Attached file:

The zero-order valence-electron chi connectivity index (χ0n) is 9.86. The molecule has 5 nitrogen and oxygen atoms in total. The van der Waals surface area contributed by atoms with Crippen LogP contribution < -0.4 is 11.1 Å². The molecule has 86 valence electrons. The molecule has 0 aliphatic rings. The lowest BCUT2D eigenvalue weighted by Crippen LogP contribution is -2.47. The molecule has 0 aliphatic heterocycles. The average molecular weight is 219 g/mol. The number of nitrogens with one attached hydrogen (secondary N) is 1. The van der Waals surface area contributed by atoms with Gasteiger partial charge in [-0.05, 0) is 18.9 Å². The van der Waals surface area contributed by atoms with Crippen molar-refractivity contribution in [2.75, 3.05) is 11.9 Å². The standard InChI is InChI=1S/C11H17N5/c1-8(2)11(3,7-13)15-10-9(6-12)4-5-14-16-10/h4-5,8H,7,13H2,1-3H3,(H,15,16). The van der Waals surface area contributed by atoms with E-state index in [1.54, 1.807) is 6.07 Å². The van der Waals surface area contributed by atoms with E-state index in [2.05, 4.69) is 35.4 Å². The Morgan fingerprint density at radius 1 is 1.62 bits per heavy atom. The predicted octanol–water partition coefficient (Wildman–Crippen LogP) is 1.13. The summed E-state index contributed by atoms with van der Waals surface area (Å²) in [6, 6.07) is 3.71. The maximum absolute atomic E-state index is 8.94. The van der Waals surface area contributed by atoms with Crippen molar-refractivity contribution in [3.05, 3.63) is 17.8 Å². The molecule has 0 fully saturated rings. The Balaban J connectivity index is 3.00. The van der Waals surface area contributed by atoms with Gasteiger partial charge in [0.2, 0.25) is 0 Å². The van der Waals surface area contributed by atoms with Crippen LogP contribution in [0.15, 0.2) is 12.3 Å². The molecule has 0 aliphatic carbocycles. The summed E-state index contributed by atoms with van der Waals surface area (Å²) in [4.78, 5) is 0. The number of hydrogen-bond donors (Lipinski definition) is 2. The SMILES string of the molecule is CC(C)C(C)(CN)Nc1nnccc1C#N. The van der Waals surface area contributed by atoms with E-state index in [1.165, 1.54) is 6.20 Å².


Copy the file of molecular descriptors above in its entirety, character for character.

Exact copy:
The zero-order valence-electron chi connectivity index (χ0n) is 9.86. The molecule has 5 nitrogen and oxygen atoms in total. The van der Waals surface area contributed by atoms with Crippen LogP contribution < -0.4 is 11.1 Å². The molecule has 86 valence electrons. The molecule has 0 aliphatic rings. The lowest BCUT2D eigenvalue weighted by Crippen LogP contribution is -2.47. The molecule has 0 aliphatic heterocycles. The average molecular weight is 219 g/mol. The number of nitrogens with one attached hydrogen (secondary N) is 1. The van der Waals surface area contributed by atoms with Gasteiger partial charge in [-0.05, 0) is 18.9 Å². The van der Waals surface area contributed by atoms with Crippen molar-refractivity contribution in [2.75, 3.05) is 11.9 Å². The standard InChI is InChI=1S/C11H17N5/c1-8(2)11(3,7-13)15-10-9(6-12)4-5-14-16-10/h4-5,8H,7,13H2,1-3H3,(H,15,16). The van der Waals surface area contributed by atoms with E-state index in [1.54, 1.807) is 6.07 Å². The van der Waals surface area contributed by atoms with E-state index in [2.05, 4.69) is 35.4 Å². The Morgan fingerprint density at radius 1 is 1.62 bits per heavy atom. The predicted octanol–water partition coefficient (Wildman–Crippen LogP) is 1.13. The summed E-state index contributed by atoms with van der Waals surface area (Å²) in [6, 6.07) is 3.71. The maximum absolute atomic E-state index is 8.94. The van der Waals surface area contributed by atoms with Crippen molar-refractivity contribution in [3.05, 3.63) is 17.8 Å². The molecule has 0 fully saturated rings. The Balaban J connectivity index is 3.00. The van der Waals surface area contributed by atoms with Gasteiger partial charge in [0.2, 0.25) is 0 Å². The van der Waals surface area contributed by atoms with Crippen LogP contribution in [0.15, 0.2) is 12.3 Å². The molecule has 0 aliphatic carbocycles. The summed E-state index contributed by atoms with van der Waals surface area (Å²) in [4.78, 5) is 0. The number of hydrogen-bond donors (Lipinski definition) is 2. The SMILES string of the molecule is CC(C)C(C)(CN)Nc1nnccc1C#N. The van der Waals surface area contributed by atoms with E-state index in [1.165, 1.54) is 6.20 Å².